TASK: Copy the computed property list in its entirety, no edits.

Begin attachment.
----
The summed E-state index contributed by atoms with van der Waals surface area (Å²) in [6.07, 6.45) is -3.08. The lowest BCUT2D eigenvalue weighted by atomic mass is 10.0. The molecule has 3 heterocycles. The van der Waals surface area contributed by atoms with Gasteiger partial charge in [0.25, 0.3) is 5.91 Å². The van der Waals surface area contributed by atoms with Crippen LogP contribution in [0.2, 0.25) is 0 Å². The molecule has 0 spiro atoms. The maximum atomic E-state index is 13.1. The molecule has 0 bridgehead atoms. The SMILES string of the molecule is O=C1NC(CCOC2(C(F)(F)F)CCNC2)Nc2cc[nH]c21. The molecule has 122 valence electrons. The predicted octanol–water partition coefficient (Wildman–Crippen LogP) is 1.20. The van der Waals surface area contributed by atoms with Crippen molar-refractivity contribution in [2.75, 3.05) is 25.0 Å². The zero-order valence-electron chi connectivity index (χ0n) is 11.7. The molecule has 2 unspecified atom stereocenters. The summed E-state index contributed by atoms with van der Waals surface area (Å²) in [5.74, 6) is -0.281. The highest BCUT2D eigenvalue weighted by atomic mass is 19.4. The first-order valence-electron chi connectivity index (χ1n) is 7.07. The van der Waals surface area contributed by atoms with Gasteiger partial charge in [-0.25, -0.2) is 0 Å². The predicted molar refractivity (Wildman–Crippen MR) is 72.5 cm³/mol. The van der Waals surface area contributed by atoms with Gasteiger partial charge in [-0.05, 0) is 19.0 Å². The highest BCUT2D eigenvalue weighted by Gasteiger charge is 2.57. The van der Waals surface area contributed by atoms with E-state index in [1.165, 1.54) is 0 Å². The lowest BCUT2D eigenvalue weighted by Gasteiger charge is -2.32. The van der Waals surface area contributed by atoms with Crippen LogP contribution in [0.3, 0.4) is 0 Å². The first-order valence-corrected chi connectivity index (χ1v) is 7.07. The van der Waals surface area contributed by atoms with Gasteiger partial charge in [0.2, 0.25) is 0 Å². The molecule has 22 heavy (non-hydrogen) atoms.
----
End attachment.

The summed E-state index contributed by atoms with van der Waals surface area (Å²) in [6.07, 6.45) is -3.08. The lowest BCUT2D eigenvalue weighted by atomic mass is 10.0. The molecule has 3 heterocycles. The van der Waals surface area contributed by atoms with Gasteiger partial charge in [0.25, 0.3) is 5.91 Å². The van der Waals surface area contributed by atoms with Crippen LogP contribution in [0.2, 0.25) is 0 Å². The molecule has 0 spiro atoms. The maximum atomic E-state index is 13.1. The molecule has 0 bridgehead atoms. The SMILES string of the molecule is O=C1NC(CCOC2(C(F)(F)F)CCNC2)Nc2cc[nH]c21. The molecule has 122 valence electrons. The predicted octanol–water partition coefficient (Wildman–Crippen LogP) is 1.20. The van der Waals surface area contributed by atoms with Crippen molar-refractivity contribution in [2.75, 3.05) is 25.0 Å². The zero-order valence-electron chi connectivity index (χ0n) is 11.7. The molecule has 2 unspecified atom stereocenters. The summed E-state index contributed by atoms with van der Waals surface area (Å²) in [5.74, 6) is -0.281. The highest BCUT2D eigenvalue weighted by atomic mass is 19.4. The first-order valence-electron chi connectivity index (χ1n) is 7.07. The van der Waals surface area contributed by atoms with Gasteiger partial charge in [-0.25, -0.2) is 0 Å². The predicted molar refractivity (Wildman–Crippen MR) is 72.5 cm³/mol. The van der Waals surface area contributed by atoms with Gasteiger partial charge in [-0.05, 0) is 19.0 Å². The highest BCUT2D eigenvalue weighted by Gasteiger charge is 2.57. The van der Waals surface area contributed by atoms with E-state index in [1.165, 1.54) is 0 Å². The lowest BCUT2D eigenvalue weighted by Gasteiger charge is -2.32. The van der Waals surface area contributed by atoms with Crippen LogP contribution in [0.3, 0.4) is 0 Å². The first-order valence-corrected chi connectivity index (χ1v) is 7.07. The van der Waals surface area contributed by atoms with Gasteiger partial charge in [0.2, 0.25) is 0 Å². The molecule has 22 heavy (non-hydrogen) atoms.